And Hook saved his soul.
He dropped through the hole in the attic floor. He forgot his sword, instead drawing the thick-bladed knife that he had once used to eviscerate deer carcasses. He fell just behind the man who could not see because his mail coat was over his head, but he heard Hook’s arrival and he turned just as Hook’s blade ripped across his belly. Nicholas Hook gutted the man. The strength of an archer’s right arm was in the cut and the blade went deep and the guts slithered out like eels tumbling from a slit sack as the man gave a strangulated cry that was muffled by the heavy coat that shrouded his head, and he cried again as the knife gave a second cut, upwards this time as Hook pushed his knife hand deep into the man’s ruined belly to drive the blade up under the rib cage to find and puncture the rapists’s heart.
The man dropped back onto the bed and was dead before he hit the pallet.
And Hook, blood wet to his elbow, stared down at his victim.
He realised later that the down-filled pallet had saved his life for it soaked up the blood which otherwise would have dripped through the floorboards to alarm the men beneath. There were two of them, both wearing Sir Roger’s livery, but Hook, standing in fear over his victim, noticed that the dead man’s surcoat was made of much finer cloth than was usual. He moved away from the hatch in the floor. The two men were ransacking a store cupboard and seemed oblivious of the death that had just occurred above their heads.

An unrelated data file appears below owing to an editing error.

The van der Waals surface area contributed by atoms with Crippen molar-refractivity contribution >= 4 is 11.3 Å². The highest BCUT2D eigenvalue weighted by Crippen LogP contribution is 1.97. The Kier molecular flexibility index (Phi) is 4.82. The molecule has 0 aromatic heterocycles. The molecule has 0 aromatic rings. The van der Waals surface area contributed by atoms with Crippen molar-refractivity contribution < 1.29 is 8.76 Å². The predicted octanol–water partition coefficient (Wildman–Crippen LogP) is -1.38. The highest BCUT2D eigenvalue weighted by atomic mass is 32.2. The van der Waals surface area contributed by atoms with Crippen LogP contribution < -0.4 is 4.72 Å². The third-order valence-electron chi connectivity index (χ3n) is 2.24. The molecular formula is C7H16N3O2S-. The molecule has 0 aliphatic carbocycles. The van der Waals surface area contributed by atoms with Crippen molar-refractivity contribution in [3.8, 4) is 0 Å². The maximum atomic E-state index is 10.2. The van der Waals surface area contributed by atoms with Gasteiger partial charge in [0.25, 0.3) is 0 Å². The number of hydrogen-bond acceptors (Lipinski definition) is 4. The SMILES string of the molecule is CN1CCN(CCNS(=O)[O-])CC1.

The dead man’s mail coat was tight-linked and polished, studded with the buckles that had anchored his plate armour. Hook crouched and tugged the coat clear of the man’s head and saw that he had killed Sir Roger Stour. Sir Roger, ostensibly a Burgundian ally, had been left alive to rape and steal, which surely meant that Sir Roger had been secretly on the side of the French. Hook tried to comprehend that betrayal, while the naked girl stared at him with eyes and mouth wide open. She appeared scared and Hook feared she was about to scream and so he put a finger to his lips, but she shook her head and suddenly began to make small desperate noises, half moans, half gasps, and Hook frowned, then understood that silence was more suspicious than the noise of her distress. He nodded at her, then cut away a blood-drenched purse attached to Sir Roger’s belt. He also pulled Sir Roger’s surcoat clear of the mail coat and tossed it with the purse into the attic then reached up and gripped one of the beams. He pulled himself into the roofspace, then stretched his right arm for the girl.